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Wisley's Alpine Diary

This entry: 26 April 2010 by Paul Cumbleton

Log 71

Wisley?s Alpine Log

 

By Paul Cumbleton

 

                                     2010: Log 71?26 April

With spring being our busiest period I didn?t manage to get this log out at the usual time, so apologies. The change to somewhat warmer weather has brought a sudden rush of growth and flowering. Outside, the Erythronium have been particularly good this year, such as this clump of E. californicum ?White Beauty?:

In recent years the Fritillaria meleagris on the meadow have been slowly increasing in numbers by self seeding. Last year we decided to speed up this increase by planting an additional 1000 bulbs. When you buy these they come as dried bulbs which meleagris does not like and you can expect a significant number not to come up. However, on this occasion I was pleased because I estimate almost half did survive and flower which is a lot more than I had anticipated. They have been a great hit with our visitors.

Also looking good right now out on the rock garden is Gentiana acaulis ?Rannoch?, a large and richly coloured form that seems to flower reliably:

In one of the troughs Saxifraga ?Stansfieldii? is providing an eye-catching display:

We grow several of the smaller species of Lachenalia and in the Alpine House we currently have a selection of these out on display. They tend to be among the latest of the winter-growing South African bulbs to flower for us before the summer dormancy.

 

We plant our Lachenalia crowded together in their pots ? they seem to like growing close together and they give a better display too. This one is Lachenalia liliiflora:

The yellow-flowered L. mathewsii was once thought to be extinct in the wild until a new population was found in 1983. It remains endangered, but is thankfully well established in cultivation both in South Africa and in collections all over the world. Whenever we in the UK see a specific name of ?mathewsii? we tend to think of our well-known botanist Brian Mathew. However, Lachenalia mathewsii has no connection here, being named after J.W. Mathews, the first Curator of Kirstenbosch Botanic Garden.

Lachenalia zeyheri is also critically endangered in the wild, known from only 3 sites. As with so many of these endangered plants, it is habitat loss due to either urban development or farming that underlies much of their dwindling distributions.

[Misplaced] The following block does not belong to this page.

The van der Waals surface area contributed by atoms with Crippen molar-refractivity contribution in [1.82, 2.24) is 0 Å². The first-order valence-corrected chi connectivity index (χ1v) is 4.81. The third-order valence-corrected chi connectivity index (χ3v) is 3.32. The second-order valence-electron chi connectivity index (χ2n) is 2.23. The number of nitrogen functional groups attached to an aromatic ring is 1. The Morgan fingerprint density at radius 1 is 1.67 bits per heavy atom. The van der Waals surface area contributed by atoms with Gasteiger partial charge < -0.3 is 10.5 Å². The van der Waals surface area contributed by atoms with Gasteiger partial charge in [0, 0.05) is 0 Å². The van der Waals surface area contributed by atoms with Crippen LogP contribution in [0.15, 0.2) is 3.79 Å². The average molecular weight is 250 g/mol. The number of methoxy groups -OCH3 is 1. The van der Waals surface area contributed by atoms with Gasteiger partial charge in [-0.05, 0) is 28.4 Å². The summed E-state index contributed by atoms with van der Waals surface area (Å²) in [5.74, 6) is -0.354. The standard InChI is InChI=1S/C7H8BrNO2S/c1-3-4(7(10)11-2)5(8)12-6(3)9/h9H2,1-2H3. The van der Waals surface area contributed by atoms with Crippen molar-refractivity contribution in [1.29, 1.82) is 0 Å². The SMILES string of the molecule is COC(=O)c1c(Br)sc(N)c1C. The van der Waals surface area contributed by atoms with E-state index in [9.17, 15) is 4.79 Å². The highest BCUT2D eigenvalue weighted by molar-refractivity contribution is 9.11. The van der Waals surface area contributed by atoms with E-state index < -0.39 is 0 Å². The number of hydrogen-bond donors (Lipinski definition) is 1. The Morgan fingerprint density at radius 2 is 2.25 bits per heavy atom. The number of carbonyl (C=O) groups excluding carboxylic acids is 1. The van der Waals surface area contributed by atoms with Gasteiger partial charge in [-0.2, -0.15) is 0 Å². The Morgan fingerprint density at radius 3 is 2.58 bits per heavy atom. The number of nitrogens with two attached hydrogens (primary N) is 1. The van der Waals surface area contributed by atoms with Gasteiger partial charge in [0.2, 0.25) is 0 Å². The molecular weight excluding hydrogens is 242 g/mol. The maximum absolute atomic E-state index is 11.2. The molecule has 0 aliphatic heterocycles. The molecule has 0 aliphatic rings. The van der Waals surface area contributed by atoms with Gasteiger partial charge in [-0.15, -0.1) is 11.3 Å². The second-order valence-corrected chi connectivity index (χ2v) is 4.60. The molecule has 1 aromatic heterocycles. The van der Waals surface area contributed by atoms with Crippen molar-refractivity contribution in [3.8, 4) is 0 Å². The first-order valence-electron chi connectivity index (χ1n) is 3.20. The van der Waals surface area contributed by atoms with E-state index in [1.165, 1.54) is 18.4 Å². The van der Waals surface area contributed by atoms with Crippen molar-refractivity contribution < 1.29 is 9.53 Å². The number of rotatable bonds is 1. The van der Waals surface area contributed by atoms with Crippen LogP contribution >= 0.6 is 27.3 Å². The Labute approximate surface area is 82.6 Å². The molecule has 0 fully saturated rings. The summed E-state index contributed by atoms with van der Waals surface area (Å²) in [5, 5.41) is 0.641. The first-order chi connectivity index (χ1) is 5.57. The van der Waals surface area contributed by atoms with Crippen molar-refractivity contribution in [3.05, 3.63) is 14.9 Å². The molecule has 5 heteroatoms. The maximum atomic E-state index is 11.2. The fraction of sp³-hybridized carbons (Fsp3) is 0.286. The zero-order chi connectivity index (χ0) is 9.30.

Androsace villosa is currently in full bloom.

I love the way the flowers develop a pink eye as they age.

Many of the smaller Allium make good pot subjects, particularly those with few, wide leaves and almost sessile balls of flowers nestled in them. This is just one example, Allium eburzense (or something closely affiliated to it):

The South American Leucocoryne are among my favourite bulbous plants and these are currently at the height of their flowering. The one most commonly seen is L. purpurea. This is a somewhat variable species. This one is a selection usually sold under the name ?Andes?:

This next one is Leucocoryne ixioides, probably the selection known as ?Blue Ocean?. I would not rely too much on any name you get Leucocoryne species under. They are often wrongly named and many hybrids also exist.

Leucocoryne vittata is my favourite in the genus. This too can be variable, with the degree of striping and intensity and shade of the colours all changeable.

I haven?t always found Leucocoryne easy to grow, but they seem to now be doing a lot better for me. A few keys to success seem to be:

 

  • Plant deeply in long pots (they will otherwise waste energy pulling themselves deeper)

  • Keep VERY WARM and dry during their summer dormancy but much cooler while in growth

  • They seem to benefit from regular feeding, but don?t overdo it

 

One problem when obtaining Leucocoryne bulbs is that in the UK at least they are often sold in garden centres at the wrong time of year. Leucocoryne are winter-growing but the Dutch producers seem to ignore this and sell them for spring planting/summer flowering. If you buy such bulbs they will emerge at the wrong time (if they emerge at all) and have a short growing season, making small new bulbs. They will then usually try to come up next at their right time in the autumn. It may then take two or more seasons of growth to get them back up to flowering size. Remember, these bulbs are winter growing ? you should start them off around September, grow them through the winter and then they will flower about now (April into May). They then die down for summer. If possible, get bulbs from a source where they are already on this cycle ? or grow them from seed sown also in September, so that they start life already at the right timing. Gladly, they grow easily from seed.

 

One or two more things in flower to finish with. This is the hybrid Lewisia pygmaea x Lewisia rediviva:

This is a great plant, inheriting the best of both parents. I treat it just like a rediviva.

 

A plant I first saw in the wild in Utah, USA, and always wanted to grow is Polemonium viscosum

To end, back outside and the sheets of Anemone blanda that adorn the wooded area at the western end of the rock garden:

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